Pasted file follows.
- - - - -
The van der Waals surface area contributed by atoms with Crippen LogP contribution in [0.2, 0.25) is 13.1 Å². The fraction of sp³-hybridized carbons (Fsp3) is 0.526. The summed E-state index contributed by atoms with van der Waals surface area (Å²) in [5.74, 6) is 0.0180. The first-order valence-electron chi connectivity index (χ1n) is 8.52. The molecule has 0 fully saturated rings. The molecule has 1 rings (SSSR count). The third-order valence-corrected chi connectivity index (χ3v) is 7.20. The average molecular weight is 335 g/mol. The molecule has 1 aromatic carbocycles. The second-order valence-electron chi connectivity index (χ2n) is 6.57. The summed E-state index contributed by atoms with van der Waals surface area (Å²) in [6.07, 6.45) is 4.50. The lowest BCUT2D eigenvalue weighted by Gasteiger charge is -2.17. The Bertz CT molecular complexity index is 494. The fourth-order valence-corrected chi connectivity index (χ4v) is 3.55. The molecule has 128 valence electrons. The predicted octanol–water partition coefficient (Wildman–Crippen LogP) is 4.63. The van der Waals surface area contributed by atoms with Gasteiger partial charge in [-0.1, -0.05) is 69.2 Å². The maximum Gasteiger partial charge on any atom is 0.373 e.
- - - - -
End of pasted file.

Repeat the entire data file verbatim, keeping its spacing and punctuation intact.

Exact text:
The van der Waals surface area contributed by atoms with Crippen LogP contribution in [0.2, 0.25) is 13.1 Å². The fraction of sp³-hybridized carbons (Fsp3) is 0.526. The summed E-state index contributed by atoms with van der Waals surface area (Å²) in [5.74, 6) is 0.0180. The first-order valence-electron chi connectivity index (χ1n) is 8.52. The molecule has 0 fully saturated rings. The molecule has 1 rings (SSSR count). The third-order valence-corrected chi connectivity index (χ3v) is 7.20. The average molecular weight is 335 g/mol. The molecule has 1 aromatic carbocycles. The second-order valence-electron chi connectivity index (χ2n) is 6.57. The summed E-state index contributed by atoms with van der Waals surface area (Å²) in [6.07, 6.45) is 4.50. The lowest BCUT2D eigenvalue weighted by Gasteiger charge is -2.17. The Bertz CT molecular complexity index is 494. The fourth-order valence-corrected chi connectivity index (χ4v) is 3.55. The molecule has 128 valence electrons. The predicted octanol–water partition coefficient (Wildman–Crippen LogP) is 4.63. The van der Waals surface area contributed by atoms with Gasteiger partial charge in [-0.1, -0.05) is 69.2 Å². The maximum Gasteiger partial charge on any atom is 0.373 e.